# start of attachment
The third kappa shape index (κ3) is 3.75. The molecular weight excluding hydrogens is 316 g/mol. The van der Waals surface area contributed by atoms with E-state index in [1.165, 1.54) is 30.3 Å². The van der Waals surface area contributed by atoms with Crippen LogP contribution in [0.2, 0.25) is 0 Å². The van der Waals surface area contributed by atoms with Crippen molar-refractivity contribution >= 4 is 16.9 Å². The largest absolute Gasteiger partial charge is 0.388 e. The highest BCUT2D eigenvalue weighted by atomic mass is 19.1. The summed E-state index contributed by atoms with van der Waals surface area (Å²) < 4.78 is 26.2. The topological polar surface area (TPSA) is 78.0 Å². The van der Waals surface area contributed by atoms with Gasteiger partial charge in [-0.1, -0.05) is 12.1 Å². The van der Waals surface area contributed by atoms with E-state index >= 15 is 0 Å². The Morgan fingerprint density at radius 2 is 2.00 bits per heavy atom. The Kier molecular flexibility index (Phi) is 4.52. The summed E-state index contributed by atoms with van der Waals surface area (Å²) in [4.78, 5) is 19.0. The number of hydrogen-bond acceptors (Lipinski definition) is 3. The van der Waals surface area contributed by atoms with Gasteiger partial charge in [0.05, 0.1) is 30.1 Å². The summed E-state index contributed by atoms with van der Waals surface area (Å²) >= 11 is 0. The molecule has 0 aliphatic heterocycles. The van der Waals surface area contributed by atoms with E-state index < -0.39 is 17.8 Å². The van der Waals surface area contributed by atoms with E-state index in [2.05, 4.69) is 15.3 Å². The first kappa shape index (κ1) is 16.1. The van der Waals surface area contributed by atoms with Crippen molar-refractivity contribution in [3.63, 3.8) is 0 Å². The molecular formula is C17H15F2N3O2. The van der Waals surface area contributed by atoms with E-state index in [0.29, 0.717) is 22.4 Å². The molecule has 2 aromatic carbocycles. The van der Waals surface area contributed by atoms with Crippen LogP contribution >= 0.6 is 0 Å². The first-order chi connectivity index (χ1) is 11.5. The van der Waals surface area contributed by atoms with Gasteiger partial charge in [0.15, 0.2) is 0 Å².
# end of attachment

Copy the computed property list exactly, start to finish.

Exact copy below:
The third kappa shape index (κ3) is 3.75. The molecular weight excluding hydrogens is 316 g/mol. The van der Waals surface area contributed by atoms with E-state index in [1.165, 1.54) is 30.3 Å². The van der Waals surface area contributed by atoms with Crippen LogP contribution in [0.2, 0.25) is 0 Å². The van der Waals surface area contributed by atoms with Crippen molar-refractivity contribution >= 4 is 16.9 Å². The largest absolute Gasteiger partial charge is 0.388 e. The highest BCUT2D eigenvalue weighted by atomic mass is 19.1. The summed E-state index contributed by atoms with van der Waals surface area (Å²) < 4.78 is 26.2. The topological polar surface area (TPSA) is 78.0 Å². The van der Waals surface area contributed by atoms with Gasteiger partial charge in [-0.1, -0.05) is 12.1 Å². The van der Waals surface area contributed by atoms with E-state index >= 15 is 0 Å². The Morgan fingerprint density at radius 2 is 2.00 bits per heavy atom. The Kier molecular flexibility index (Phi) is 4.52. The summed E-state index contributed by atoms with van der Waals surface area (Å²) in [4.78, 5) is 19.0. The number of hydrogen-bond acceptors (Lipinski definition) is 3. The van der Waals surface area contributed by atoms with Gasteiger partial charge in [0.05, 0.1) is 30.1 Å². The summed E-state index contributed by atoms with van der Waals surface area (Å²) >= 11 is 0. The molecule has 0 aliphatic heterocycles. The van der Waals surface area contributed by atoms with E-state index < -0.39 is 17.8 Å². The van der Waals surface area contributed by atoms with E-state index in [2.05, 4.69) is 15.3 Å². The first kappa shape index (κ1) is 16.1. The van der Waals surface area contributed by atoms with Crippen molar-refractivity contribution in [3.63, 3.8) is 0 Å². The molecular formula is C17H15F2N3O2. The van der Waals surface area contributed by atoms with E-state index in [0.29, 0.717) is 22.4 Å². The molecule has 2 aromatic carbocycles. The van der Waals surface area contributed by atoms with Crippen LogP contribution >= 0.6 is 0 Å². The first-order chi connectivity index (χ1) is 11.5. The van der Waals surface area contributed by atoms with Gasteiger partial charge in [0.15, 0.2) is 0 Å².